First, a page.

Only two days into the new year, and I’m already having to move “accept things as they are” to the top of my things-to-work-on list. I’m ready to go home to London; we’re stuck in San Francisco at the moment and there seems to be miles to go before I can relax.
Making use of the delays by updating my photo favorites for December:
- She’s such an annoying little daredevil ….
- Four Freedoms Park is closed today …..
- Bah Humbug #merrychristmas
- Another summer project coming to fruition ….
- Cow pasture in the winter. Vt
- Brooklyn On Ice
Lots of snow pics, as it seems to be the theme today. Happy New Year + safe travels (if you’re traveling).
image at top :: december 26 ::/jane potrykus
“escape the ordinary”
Typically, I mark a New Year by examining the excesses in my life over the past 12 months, and then resolve to be more mindful and purposeful, and less consumerist. The start to 2014 is different: I am keenly aware of time passing since our move, and so I’m focussed on maximizing experiences instead of minimizing possessions.We’re closing in on the 6-month mark in London, and even if we’re here until my buddy graduates high school (our goal), that’s only 29 months away, and yet it seems that we’ve barely scratched the surface in making full use of our time abroad. In a maudlin moment, I thought to myself “Even if I make it to Poilâne’s Cuisine de Bar once a month for lunch, that’s only 29 more visits!” You get the gist. Tempus Fugit.
Making lists always seems to calm my mind and focus my thoughts, so I’m resolving to broadly map out priorities for myself, for my buddy, and for our family. My goal is to compile a range of experiences so that my buddy doesn’t see it purely as a Mom Shops London List. There are exhibitions at the Tate and V&A to see, a river to walk, and (of course) food to eat. I’m resolving to revisit the list, revising and updating it not out of complacency, but reality.
And because pretty journals are a potent motivator, I think this version from Kate Spade will be my record keeper of choice. Not only is the cover phrase perfect (“escape the ordinary”) but the pages are lined: a plus for my handwriting style, which starts out even and rapidly loses steam. I’m quite smitten with the color, too, as I’m all about the palest of blush pinks at the moment. Of course, the detail of orange ribbons seals the deal. Kate Spade Paper is available widely in the States, but it’s just launched in the UK at Quill, one of the sweetest online shops I know.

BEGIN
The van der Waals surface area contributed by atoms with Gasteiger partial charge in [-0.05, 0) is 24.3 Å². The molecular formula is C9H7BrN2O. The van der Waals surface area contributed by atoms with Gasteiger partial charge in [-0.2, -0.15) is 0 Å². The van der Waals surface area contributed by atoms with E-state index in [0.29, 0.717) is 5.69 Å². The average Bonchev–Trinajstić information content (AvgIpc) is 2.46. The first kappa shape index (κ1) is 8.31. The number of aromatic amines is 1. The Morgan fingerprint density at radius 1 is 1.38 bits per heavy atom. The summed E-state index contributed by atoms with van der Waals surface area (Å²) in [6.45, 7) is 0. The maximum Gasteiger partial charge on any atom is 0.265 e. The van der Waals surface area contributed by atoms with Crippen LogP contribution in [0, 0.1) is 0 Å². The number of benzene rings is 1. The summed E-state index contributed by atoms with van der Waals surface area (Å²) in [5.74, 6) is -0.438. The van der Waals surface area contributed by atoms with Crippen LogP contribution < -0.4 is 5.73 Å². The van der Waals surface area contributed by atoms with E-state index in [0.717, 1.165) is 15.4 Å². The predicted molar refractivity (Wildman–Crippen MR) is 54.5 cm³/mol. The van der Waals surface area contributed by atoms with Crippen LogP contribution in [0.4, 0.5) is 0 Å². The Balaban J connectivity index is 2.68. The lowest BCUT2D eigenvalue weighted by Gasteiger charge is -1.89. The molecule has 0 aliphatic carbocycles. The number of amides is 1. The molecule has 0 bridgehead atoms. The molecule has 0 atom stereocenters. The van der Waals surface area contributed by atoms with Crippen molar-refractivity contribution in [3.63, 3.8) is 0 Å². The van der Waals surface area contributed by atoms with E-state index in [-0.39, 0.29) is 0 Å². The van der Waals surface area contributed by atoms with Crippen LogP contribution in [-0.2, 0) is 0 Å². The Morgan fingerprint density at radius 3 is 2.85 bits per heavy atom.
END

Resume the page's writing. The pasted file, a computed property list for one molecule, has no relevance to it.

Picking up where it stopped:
Happy New Year.
lined pages + pretty orange ribbons
images courtesy of quill london
One of the tasks I most enjoy at Christmas is sending (and receiving) holiday cards. Selecting the perfect card is one of the details I like to get “just right” each year. With our change of address over the summer, I wanted to combine a festive message with the necessary “We’ve moved”, and I knew just who I wanted to design the card: Felix Doolittle. I’ve long been a fan of artist Felix Fu’s romantic watercolor illustrations. As I’m an over-planner, I contacted Loren and Felix over the summer to reserve a spot on their holiday schedule, and was elated that they agreed to take me on as a client.
It was such an easy process: I sent Felix a photo of the house we’re renting in London, and he responded with an elegant watercolor rendition, complete with sweet details (the moving boxes at bottom right are labeled “Chicago” and “London”). I only wish I’d had the motivation to buy and hang a wreath as pretty as the one Felix imagined for me on the front door. And no, I don’t own a Mini Cooper (anymore). Sigh.
a closer look at Felix Fu’s gorgeous artwork
Thank you, Felix and Loren (and staff at Felix Doolittle) for making my holidays extra special this year. I’m saving this card! xx, Jane
images by jane potrykus + courtesy of felix doolittle.
“season’s greetings” / pop-up tree card
London artist Chisato Tamabayashi was another of my serendipitous discoveries at November’s Small Publishers Fair. I instantly fell for her pop-up books, which combine graphic, minimalist linen covers with intricately detailed works of cut-out paper art inside. Chisato was kind enough to show me a few books from her collection, including “Plunge” with its enchanting school of fish detail (revealed to great effect when held upside down). Opening each of her books was like unwrapping a much-desired present, and visiting her booth was a delight: I lingered, reluctant to leave her carefully curated world behind.
The London Print Studio recently featured a Christmas Pop-up Card workshop with Chisato (which I missed). Hopefully, there will be more opportunities to come in the new year.
turtle from “plunge”
school of fish from “plunge”
whale’s tail from “plunge”
“parts”: an increasingly detailed look at hyde park, from map to single cell of a single tree.
gorgeously minimal book covers from chisato’s booth at the small publisher’s fair
excerpted photos courtesy of chisato tamabayashi. photo from small publisher’s fair by jane potrykus
Vera Wang’s pre-fall collection seems a welcome return to the utilitarian luxe design aesthetic that won me over: simple lines paired with glamorous details. (Though I must confess I don’t understand the heavy scarves paired with open-toed shoes.) See the complete collection at Style.com.
image credits: photos courtesy of vera wang for style.com